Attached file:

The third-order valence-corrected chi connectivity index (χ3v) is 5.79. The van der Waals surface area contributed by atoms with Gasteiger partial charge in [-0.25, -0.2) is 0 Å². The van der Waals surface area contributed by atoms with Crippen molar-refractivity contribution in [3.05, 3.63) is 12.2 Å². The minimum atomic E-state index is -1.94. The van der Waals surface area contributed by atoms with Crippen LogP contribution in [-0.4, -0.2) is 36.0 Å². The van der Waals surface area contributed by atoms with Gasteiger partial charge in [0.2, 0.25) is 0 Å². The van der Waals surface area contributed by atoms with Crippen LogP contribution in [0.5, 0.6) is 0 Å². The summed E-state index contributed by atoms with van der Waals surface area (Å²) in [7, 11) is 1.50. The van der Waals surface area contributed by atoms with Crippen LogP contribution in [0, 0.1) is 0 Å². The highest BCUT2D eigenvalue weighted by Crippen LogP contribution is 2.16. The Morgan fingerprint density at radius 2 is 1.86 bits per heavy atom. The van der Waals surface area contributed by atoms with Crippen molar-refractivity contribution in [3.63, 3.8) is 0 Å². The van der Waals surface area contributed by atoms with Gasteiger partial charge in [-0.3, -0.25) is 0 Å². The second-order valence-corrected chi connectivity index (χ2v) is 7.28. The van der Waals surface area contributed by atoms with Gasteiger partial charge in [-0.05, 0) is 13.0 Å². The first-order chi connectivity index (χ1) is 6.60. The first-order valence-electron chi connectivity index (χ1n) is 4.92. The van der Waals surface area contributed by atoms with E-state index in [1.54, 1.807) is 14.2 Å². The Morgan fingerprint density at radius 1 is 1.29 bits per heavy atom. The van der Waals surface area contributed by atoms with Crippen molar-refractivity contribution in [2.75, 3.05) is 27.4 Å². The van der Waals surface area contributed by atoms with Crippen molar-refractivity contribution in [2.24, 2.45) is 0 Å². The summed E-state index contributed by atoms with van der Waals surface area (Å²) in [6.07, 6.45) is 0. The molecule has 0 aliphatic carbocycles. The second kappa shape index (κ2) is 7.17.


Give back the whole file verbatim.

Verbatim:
The third-order valence-corrected chi connectivity index (χ3v) is 5.79. The van der Waals surface area contributed by atoms with Gasteiger partial charge in [-0.25, -0.2) is 0 Å². The van der Waals surface area contributed by atoms with Crippen molar-refractivity contribution in [3.05, 3.63) is 12.2 Å². The minimum atomic E-state index is -1.94. The van der Waals surface area contributed by atoms with Crippen LogP contribution in [-0.4, -0.2) is 36.0 Å². The van der Waals surface area contributed by atoms with Gasteiger partial charge in [0.2, 0.25) is 0 Å². The van der Waals surface area contributed by atoms with Crippen LogP contribution in [0.5, 0.6) is 0 Å². The summed E-state index contributed by atoms with van der Waals surface area (Å²) in [7, 11) is 1.50. The van der Waals surface area contributed by atoms with Crippen LogP contribution in [0, 0.1) is 0 Å². The highest BCUT2D eigenvalue weighted by Crippen LogP contribution is 2.16. The Morgan fingerprint density at radius 2 is 1.86 bits per heavy atom. The van der Waals surface area contributed by atoms with Crippen molar-refractivity contribution in [3.63, 3.8) is 0 Å². The van der Waals surface area contributed by atoms with Gasteiger partial charge in [-0.3, -0.25) is 0 Å². The second-order valence-corrected chi connectivity index (χ2v) is 7.28. The van der Waals surface area contributed by atoms with Gasteiger partial charge in [-0.05, 0) is 13.0 Å². The first-order chi connectivity index (χ1) is 6.60. The first-order valence-electron chi connectivity index (χ1n) is 4.92. The van der Waals surface area contributed by atoms with E-state index in [1.54, 1.807) is 14.2 Å². The Morgan fingerprint density at radius 1 is 1.29 bits per heavy atom. The van der Waals surface area contributed by atoms with Crippen molar-refractivity contribution in [2.75, 3.05) is 27.4 Å². The van der Waals surface area contributed by atoms with Crippen molar-refractivity contribution in [2.24, 2.45) is 0 Å². The summed E-state index contributed by atoms with van der Waals surface area (Å²) in [6.07, 6.45) is 0. The molecule has 0 aliphatic carbocycles. The second kappa shape index (κ2) is 7.17.